Growing up in Vancouver, I attended an Islamic school every Saturday. There, I learned that Jews cannot be trusted because they worship â€œmoolah, not Allah,â€ meaning money, not God. According to my teacher, every last Jew is consumed with business.
But looking around my neighbourhood, I noticed that most of the new business signs featured Asian languages: Mandarin, Cantonese, Japanese, Korean, Hindi, Punjabi and plenty of Urdu. Not Hebrew. Urdu, which is spoken throughout Pakistan.
That reality check made me ask: What if my religious school is not educating me? What if it is indoctrinating me?
I am reminded of this question thanks to the news that Salman Rushdie, author of The Satanic Verses and ten other works of fiction, will be knighted by the Queen of England. On Monday, Pakistanâ€™s religious affairs minister said that in light of how Rushdie has blasphemed Islam with provocative literature, it is understandable why angry Muslims would commit suicide bombings over his knighthood.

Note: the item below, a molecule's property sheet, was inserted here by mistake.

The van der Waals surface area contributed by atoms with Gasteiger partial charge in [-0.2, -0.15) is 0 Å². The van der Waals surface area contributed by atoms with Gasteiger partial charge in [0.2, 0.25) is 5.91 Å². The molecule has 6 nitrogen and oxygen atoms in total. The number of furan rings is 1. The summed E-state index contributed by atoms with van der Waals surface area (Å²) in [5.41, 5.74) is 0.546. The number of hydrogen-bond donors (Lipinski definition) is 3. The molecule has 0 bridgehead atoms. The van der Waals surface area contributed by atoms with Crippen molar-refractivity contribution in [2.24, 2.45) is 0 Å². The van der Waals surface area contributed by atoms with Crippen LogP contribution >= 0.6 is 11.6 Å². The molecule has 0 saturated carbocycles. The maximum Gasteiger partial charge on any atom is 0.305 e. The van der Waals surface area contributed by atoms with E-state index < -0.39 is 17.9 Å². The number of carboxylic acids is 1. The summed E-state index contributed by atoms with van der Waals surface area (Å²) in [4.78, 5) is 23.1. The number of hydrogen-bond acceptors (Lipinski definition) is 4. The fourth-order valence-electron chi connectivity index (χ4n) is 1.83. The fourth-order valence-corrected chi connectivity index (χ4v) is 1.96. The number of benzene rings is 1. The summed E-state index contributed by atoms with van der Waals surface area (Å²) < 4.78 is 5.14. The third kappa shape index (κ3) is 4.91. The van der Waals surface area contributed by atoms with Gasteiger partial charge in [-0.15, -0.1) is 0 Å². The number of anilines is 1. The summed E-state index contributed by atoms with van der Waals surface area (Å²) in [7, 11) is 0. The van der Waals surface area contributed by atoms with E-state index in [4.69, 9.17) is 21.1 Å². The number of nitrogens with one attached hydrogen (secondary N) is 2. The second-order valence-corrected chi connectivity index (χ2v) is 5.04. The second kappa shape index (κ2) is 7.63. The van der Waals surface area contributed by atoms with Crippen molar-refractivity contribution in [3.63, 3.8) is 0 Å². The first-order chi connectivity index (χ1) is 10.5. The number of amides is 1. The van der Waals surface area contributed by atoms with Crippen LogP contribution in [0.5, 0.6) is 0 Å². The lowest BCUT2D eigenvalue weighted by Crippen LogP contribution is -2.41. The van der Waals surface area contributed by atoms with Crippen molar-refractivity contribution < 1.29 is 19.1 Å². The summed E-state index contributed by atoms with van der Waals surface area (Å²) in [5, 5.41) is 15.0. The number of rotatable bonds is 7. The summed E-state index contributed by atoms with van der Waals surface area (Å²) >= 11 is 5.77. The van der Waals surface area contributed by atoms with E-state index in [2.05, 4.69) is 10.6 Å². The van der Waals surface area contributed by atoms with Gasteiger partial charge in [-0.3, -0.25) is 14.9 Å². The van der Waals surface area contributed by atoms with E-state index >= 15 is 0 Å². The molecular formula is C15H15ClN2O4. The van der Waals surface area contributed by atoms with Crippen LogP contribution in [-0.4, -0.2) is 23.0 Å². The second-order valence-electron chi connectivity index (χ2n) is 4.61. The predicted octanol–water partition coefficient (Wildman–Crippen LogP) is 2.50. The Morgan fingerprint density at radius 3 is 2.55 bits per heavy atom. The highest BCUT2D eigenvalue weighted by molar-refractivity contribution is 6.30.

Members of Parliament, as well as the Pakistani government, amplified the condemnation of Britain, feeding cries of offense to Muslim sensibilities from Europe to Asia.
As a Muslim, you better believe I am offended â€“ by these absurd reactions.